A significant part of this method depends on you being able to provide a grammatical explanation of their error. But this kind of knowledge of English grammar goes beyond what many tutors are expected to know. So what do you do when you know they made a mistake but are unable to explain why? As Maggie Eismeier and John Masla explain in “Grammar rules and resources,” this is a great opportunity for you to look together online for an explanation, using a resource like the Purdue OWL. As Maggie and John say, this not only solves your immediate problem but shows the writer where to find grammar resources for the future. Further, it tells them that it’s okay to not know everything, to need to seek help, and that being able to write well doesn’t demand knowing every arcane rule of English grammar. Turn your own grammatical ignorance into a learning opportunity!

In sum, tutoring a writer on lower order concerns rather than simply correcting their mistakes demands a significant amount of time in a session. So, unless LOCs seriously obstruct meaning, save them for the end. Then, pick one to focus on, fix it, and explain why in plain English. Next, have them practice on other instances of the error and ask them to justify their corrections. Or, if they only made the mistake once, check for understanding by having them paraphrase your explanation. No matter what, don’t move on until they get it.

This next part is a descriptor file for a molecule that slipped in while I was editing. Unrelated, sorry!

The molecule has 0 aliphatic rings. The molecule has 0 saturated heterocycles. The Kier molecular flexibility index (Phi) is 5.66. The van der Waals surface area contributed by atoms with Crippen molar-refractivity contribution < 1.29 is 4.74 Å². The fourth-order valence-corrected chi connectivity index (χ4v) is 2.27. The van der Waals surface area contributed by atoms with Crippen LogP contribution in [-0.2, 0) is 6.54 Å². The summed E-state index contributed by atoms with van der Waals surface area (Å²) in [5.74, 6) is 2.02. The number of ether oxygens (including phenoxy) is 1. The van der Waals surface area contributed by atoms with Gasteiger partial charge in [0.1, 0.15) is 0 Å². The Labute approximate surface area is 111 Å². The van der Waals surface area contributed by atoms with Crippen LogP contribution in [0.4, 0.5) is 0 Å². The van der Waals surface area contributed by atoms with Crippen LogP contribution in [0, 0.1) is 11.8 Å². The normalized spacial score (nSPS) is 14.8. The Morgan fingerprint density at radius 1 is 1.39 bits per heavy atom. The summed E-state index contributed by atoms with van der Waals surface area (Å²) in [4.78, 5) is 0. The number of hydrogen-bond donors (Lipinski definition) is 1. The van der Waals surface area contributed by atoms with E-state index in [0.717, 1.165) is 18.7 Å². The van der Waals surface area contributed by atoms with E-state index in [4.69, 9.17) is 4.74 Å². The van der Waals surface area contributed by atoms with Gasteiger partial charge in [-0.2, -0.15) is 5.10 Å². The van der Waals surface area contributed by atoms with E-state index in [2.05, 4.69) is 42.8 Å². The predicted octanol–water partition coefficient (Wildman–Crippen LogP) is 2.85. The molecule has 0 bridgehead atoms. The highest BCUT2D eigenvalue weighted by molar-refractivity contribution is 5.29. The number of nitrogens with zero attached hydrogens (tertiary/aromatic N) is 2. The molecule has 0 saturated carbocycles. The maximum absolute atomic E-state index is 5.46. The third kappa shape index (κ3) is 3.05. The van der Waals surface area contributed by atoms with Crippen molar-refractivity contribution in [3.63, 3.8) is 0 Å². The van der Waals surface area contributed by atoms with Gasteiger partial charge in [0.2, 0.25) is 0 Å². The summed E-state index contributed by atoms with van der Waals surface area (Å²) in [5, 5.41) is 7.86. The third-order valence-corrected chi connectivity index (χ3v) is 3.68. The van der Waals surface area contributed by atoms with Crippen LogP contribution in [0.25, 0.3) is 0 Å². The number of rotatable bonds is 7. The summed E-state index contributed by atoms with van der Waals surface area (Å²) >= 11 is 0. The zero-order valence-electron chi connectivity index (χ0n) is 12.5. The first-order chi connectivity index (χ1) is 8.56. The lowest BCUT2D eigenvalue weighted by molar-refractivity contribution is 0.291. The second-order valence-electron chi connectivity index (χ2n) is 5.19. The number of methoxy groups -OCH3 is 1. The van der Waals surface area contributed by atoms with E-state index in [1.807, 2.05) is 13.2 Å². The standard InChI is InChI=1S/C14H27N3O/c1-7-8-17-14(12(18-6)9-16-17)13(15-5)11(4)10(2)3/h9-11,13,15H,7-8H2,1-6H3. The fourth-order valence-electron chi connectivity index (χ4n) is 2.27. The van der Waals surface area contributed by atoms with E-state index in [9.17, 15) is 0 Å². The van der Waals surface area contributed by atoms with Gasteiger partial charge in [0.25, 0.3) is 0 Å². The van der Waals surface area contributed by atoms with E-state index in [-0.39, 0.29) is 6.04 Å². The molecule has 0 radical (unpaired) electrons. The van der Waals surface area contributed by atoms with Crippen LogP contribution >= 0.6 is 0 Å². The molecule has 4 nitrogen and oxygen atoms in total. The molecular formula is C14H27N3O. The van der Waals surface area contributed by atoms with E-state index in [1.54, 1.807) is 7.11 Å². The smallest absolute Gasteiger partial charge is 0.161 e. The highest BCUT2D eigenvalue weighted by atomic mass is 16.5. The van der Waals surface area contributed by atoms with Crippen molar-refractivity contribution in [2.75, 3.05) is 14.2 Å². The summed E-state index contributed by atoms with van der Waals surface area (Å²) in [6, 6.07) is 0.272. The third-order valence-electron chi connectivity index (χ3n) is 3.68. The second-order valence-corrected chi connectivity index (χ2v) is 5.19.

Hopefully, this method will slowly give writers a rudimentary understanding of something that most college classes don’t have the luxury of covering: the principles of English grammar and the basic rules that ensure clear writing.

Strong Titles and Hooks: Getting Your Audience Interested From the Get-Go